Many questions remain unanswered about the fire at Grenfell Tower, and blame may not be officially apportioned for a long time. Reporting in August 2017 for DG #27, we wanted to speak to people who had been affected by the fire and who had devoted time to the community in its aftermath: here are some of their stories, taken from that issue.
Ishmael Francis-Murray, former Grenfell Tower resident
Ishmael Francis-Murray, 35, was born in a flat in Grenfell Tower and lived there until he was 25. “It’s my favourite building,” he says. “Well, it was my favourite building.”
Ishmael lives just a few streets away from the tower. In the early hours of 14th June he was with his girlfriend when they got a call to say that it was on fire. “We ran outside and my girlfriend went to get hold of her friend Heidi, whose mum lived in the tower. Heidi ran round in her pyjamas. She couldn’t get close because of the fire trucks but she found her mum on the street. They stood there together, on the phone to people who were trapped inside, saying ‘I can’t get out.’”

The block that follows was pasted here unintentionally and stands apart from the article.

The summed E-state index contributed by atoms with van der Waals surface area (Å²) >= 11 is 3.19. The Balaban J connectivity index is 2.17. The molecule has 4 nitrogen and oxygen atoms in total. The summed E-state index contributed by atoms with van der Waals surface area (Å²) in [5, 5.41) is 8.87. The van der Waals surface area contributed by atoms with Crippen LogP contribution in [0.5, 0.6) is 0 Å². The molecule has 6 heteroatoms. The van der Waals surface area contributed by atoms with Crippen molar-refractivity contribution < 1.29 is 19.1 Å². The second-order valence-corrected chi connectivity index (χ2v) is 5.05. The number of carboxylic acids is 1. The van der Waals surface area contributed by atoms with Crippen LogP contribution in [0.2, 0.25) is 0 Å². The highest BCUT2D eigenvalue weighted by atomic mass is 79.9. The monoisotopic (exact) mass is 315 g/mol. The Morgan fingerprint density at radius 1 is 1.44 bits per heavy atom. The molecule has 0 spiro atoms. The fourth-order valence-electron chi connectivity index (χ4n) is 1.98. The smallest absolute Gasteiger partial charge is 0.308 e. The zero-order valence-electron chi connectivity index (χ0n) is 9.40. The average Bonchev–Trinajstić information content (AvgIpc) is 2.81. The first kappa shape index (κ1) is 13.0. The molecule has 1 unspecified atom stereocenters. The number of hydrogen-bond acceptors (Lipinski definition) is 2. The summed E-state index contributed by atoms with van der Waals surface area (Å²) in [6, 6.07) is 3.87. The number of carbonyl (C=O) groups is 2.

Ishmael and his girlfriend stayed out by the tower all night. “We went home at quarter past eight in the morning. Along the way people were all standing outside, just watching it. It was the worst time of my life easily. I was in jail when I was younger, and I’d rather be in jail than have to see that. My girlfriend got the kids dressed. I drove them to school, drove back, and we went straight to Poundland and filled up a trolley with toothpaste and toothbrushes, then we went to the Harrow Club [a local youth centre]. A friend came too with blankets, duvets and that kind of thing. By the time we got there, everybody was doing the same thing.”
It was normal working people who were stepping up, not the people who are elected to run things”